The Beauty of Living in a Small Town

I just bought a pair of precious extremely comfortable half-boots for a price that made me very confused – $10. I didn’t even know that anything could cost ten dollars any more. I can guarantee to you that in Montreal I’d be lucky to find them for $80.

I can’t stop staring at the receipt because this price is just too bizarre.

6 thoughts on “The Beauty of Living in a Small Town”

  1. I will pay $80 to not live in such a small town that everyone is so bored all they do is gossip about one another. I hate this.

    And yet I celebrate your $10 boots. That is totally bizarre. Maybe they were $100 but mispriced? Doesn’t that seem more believable? Isn’t it sad that I think so – being so used to things being outrageously overpriced? I can barely get a tube of mascara for under $10.

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    1. “I will pay $80 to not live in such a small town that everyone is so bored all they do is gossip about one another. I hate this.”

      – Please don’t be cruel. πŸ™‚ I have suffered from major depression (suicidal ideation, the whole shebang) for years, when I realized I was destined to live in small towns. It is a very huge step for me to say that there is something positive about it. I’m working like a horse on accepting this small-town reality. Of course, you are not expected to know about this. πŸ™‚

      “And yet I celebrate your $10 boots. That is totally bizarre. Maybe they were $100 but mispriced? ”

      – No, I asked several times. They had several price reductions one on top of the other.

      “Isn’t it sad that I think so – being so used to things being outrageously overpriced?”

      – Where do you live?

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  2. I am from California, which has suddenly become incredibly expensive, but I live in a small mid-Western town now.

    So sorry! I actually, seriously and sincerely suffer from clinical depression, suicide ideation, and so on myself – and it is not entirely disconnected from the living situation.

    Okay. So, good things about our situation. Friendliness, kids actually play outside, you can go for walks and talk to people, beautiful sunsets, reasonable costs of living, a chance to be sort of mini-anthropologists by living in a very different culture than we are used to. A slower pace of life. People are often more likely to be sincere, complimentary, less rude, etc. I find so many of the relationships I may with colleagues to be very endearing and I’ve learned a lot about myself from being around others who are so different. Intense seasons. And you, unlike me, love the snow so generally (not this year) there is that. And some foods and drinks – have you found anything you like to eat out here? Now that I’ve depressed you, what are four of your favorite things about living in the midwest?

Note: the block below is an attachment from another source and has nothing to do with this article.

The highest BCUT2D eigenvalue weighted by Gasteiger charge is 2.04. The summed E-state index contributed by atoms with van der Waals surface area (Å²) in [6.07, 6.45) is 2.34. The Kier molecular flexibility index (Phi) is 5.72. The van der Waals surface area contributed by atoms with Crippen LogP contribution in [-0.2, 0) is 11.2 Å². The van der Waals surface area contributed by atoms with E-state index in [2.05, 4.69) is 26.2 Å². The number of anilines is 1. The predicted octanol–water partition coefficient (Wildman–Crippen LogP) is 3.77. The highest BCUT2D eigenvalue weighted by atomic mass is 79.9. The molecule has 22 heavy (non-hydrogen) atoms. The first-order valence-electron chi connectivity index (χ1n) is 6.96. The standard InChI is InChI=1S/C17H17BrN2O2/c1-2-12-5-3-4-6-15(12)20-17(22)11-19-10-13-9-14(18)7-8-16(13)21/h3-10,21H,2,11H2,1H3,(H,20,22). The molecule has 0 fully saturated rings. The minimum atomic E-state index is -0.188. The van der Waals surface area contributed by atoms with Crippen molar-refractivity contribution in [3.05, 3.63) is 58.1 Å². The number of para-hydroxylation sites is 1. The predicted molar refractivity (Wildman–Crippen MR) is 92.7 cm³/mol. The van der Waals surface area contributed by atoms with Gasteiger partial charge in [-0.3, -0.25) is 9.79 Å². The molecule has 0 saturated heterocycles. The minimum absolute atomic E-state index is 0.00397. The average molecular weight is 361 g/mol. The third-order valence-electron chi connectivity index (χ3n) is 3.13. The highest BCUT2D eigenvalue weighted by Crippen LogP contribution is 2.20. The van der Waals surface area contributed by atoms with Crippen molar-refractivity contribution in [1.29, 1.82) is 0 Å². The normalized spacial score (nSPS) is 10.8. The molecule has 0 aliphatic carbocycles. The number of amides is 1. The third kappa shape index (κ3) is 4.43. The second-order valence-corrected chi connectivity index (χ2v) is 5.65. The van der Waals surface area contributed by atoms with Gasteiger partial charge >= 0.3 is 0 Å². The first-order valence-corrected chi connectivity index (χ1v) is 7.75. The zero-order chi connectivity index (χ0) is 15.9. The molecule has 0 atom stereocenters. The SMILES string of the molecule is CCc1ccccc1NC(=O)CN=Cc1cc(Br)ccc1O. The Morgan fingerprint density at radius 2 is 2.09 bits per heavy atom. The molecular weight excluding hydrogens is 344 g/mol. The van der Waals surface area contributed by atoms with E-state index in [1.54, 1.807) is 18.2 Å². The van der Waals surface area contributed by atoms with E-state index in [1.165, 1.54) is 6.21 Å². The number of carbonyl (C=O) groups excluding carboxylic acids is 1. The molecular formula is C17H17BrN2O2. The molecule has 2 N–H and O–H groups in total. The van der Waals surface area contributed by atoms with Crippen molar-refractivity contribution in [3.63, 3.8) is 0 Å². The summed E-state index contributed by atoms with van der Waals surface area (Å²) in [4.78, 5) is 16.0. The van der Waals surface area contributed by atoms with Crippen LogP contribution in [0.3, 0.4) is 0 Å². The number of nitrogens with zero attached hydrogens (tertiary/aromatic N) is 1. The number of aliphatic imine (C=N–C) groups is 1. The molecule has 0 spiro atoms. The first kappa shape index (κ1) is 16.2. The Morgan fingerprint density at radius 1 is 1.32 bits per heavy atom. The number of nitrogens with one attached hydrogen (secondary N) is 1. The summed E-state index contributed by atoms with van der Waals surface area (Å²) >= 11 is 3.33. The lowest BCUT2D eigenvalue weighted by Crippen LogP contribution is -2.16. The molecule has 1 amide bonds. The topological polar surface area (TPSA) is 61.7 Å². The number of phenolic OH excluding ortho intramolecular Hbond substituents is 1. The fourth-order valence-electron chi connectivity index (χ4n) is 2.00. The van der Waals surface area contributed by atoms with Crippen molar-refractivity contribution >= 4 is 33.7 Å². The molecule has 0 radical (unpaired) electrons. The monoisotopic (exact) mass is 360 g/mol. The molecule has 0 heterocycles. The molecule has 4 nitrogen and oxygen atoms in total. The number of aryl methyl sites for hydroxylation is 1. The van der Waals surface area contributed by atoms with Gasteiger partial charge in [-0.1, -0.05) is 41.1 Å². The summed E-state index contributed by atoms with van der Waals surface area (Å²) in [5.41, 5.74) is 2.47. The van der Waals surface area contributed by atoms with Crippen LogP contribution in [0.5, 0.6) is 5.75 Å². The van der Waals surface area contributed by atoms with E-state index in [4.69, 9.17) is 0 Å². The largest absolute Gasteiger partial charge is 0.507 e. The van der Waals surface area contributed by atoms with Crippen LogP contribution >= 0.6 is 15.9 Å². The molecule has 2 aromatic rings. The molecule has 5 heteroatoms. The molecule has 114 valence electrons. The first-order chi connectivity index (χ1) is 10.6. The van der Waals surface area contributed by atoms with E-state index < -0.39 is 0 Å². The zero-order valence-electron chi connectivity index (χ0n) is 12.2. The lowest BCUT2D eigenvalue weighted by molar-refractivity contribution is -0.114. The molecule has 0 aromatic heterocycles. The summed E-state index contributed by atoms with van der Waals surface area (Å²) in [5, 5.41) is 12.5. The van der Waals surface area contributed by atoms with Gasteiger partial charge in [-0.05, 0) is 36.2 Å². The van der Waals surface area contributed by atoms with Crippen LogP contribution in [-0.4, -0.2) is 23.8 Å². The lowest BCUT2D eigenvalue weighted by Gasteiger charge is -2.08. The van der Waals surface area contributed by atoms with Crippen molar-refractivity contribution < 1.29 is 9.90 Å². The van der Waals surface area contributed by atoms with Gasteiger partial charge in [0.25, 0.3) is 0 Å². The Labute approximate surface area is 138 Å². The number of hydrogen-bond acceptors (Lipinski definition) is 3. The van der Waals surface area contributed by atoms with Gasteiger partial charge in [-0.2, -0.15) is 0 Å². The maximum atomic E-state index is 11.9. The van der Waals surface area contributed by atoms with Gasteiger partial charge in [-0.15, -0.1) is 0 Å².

And, affordable footwear!!

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    1. “I actually, seriously and sincerely suffer from clinical depression, suicide ideation, and so on myself – and it is not entirely disconnected from the living situation.”

      – I’m very sorry to hear that! Really, I am. I moved from Ukraine to Canada and it went seamlessly. And then I moved from Montreal to New Haven, and hello, depression.

      ” Friendliness, kids actually play outside, you can go for walks and talk to people, beautiful sunsets, reasonable costs of living, a chance to be sort of mini-anthropologists by living in a very different culture than we are used to. ”

      – What really bothers me about my town is that kids don’t play outside. I know there are kids on my block but I only ever see them when they wait for the school bus in the morning. It’s super safe, it’s always warm. why aren’t they playing or riding bikes or shooting hoops? I’m really bugged by that.

      “And some foods and drinks – have you found anything you like to eat out here?”

      – There is the Global Foods store. πŸ™‚

      “Now that I’ve depressed you, what are four of your favorite things about living in the midwest?”

      – It’s OK, you haven’t depressed me. πŸ™‚ People are quite amazing around here. I’ve never met such fantastic people anywhere. And everybody sees me as super sophisticated and exotic. And I feel like the most fashionably dressed and well-traveled person for hundreds of miles around. πŸ™‚ This feels kind of good. πŸ™‚

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  3. Were they new? That’s a great price.

    If you don’t mind wearing slightly used clothes/shoes, there are some awesome bargains to be had at thrift stores. I’m talking Ermenegildo (I know you like the name!) Zegna ties that go for like $150, selling at $1, or regular priced $2000 suits selling for $30. Of course, you must know exactly what to look for, know your size perfectly, etc. The quality of the clothing at thrift stores mirrors the demographic of the area, so thrift stores in big cities are much nicer than their small town counterparts. You don’t expect people in small towns to earn the kind of money that allows them to *donate* $2000 suits.

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    1. “Were they new? That’s a great price.”

      – Completely new! And I can teach in them, which is super important. On my teaching days, I walk between 5 and 7 miles just while teaching, so comfortable footwear is extremely important.

      I have only found a used-clothes store for baby clothes. And that was kind of weird because babies do things in their clothes that adults really don’t. πŸ™‚

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